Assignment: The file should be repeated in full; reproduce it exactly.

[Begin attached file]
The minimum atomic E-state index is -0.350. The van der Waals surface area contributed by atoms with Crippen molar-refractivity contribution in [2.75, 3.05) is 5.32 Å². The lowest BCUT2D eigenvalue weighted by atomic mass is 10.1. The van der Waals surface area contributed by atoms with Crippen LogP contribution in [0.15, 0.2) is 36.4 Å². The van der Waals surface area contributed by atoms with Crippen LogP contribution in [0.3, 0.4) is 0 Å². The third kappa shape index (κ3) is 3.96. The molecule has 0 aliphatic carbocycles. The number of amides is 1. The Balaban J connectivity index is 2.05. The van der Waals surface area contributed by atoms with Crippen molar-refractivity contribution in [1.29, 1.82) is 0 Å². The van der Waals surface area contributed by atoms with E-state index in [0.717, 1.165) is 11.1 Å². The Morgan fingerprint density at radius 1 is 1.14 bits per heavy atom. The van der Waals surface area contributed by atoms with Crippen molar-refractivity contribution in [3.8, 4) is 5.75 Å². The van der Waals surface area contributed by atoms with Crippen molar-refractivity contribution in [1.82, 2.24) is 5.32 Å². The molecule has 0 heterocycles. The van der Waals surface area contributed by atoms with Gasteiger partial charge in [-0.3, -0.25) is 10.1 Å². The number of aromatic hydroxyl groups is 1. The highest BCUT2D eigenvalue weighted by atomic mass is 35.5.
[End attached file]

The minimum atomic E-state index is -0.350. The van der Waals surface area contributed by atoms with Crippen molar-refractivity contribution in [2.75, 3.05) is 5.32 Å². The lowest BCUT2D eigenvalue weighted by atomic mass is 10.1. The van der Waals surface area contributed by atoms with Crippen LogP contribution in [0.15, 0.2) is 36.4 Å². The van der Waals surface area contributed by atoms with Crippen LogP contribution in [0.3, 0.4) is 0 Å². The third kappa shape index (κ3) is 3.96. The molecule has 0 aliphatic carbocycles. The number of amides is 1. The Balaban J connectivity index is 2.05. The van der Waals surface area contributed by atoms with Crippen molar-refractivity contribution in [1.29, 1.82) is 0 Å². The van der Waals surface area contributed by atoms with E-state index in [0.717, 1.165) is 11.1 Å². The Morgan fingerprint density at radius 1 is 1.14 bits per heavy atom. The van der Waals surface area contributed by atoms with Crippen molar-refractivity contribution in [3.8, 4) is 5.75 Å². The van der Waals surface area contributed by atoms with Crippen molar-refractivity contribution in [1.82, 2.24) is 5.32 Å². The molecule has 0 heterocycles. The van der Waals surface area contributed by atoms with Gasteiger partial charge in [-0.3, -0.25) is 10.1 Å². The number of aromatic hydroxyl groups is 1. The highest BCUT2D eigenvalue weighted by atomic mass is 35.5.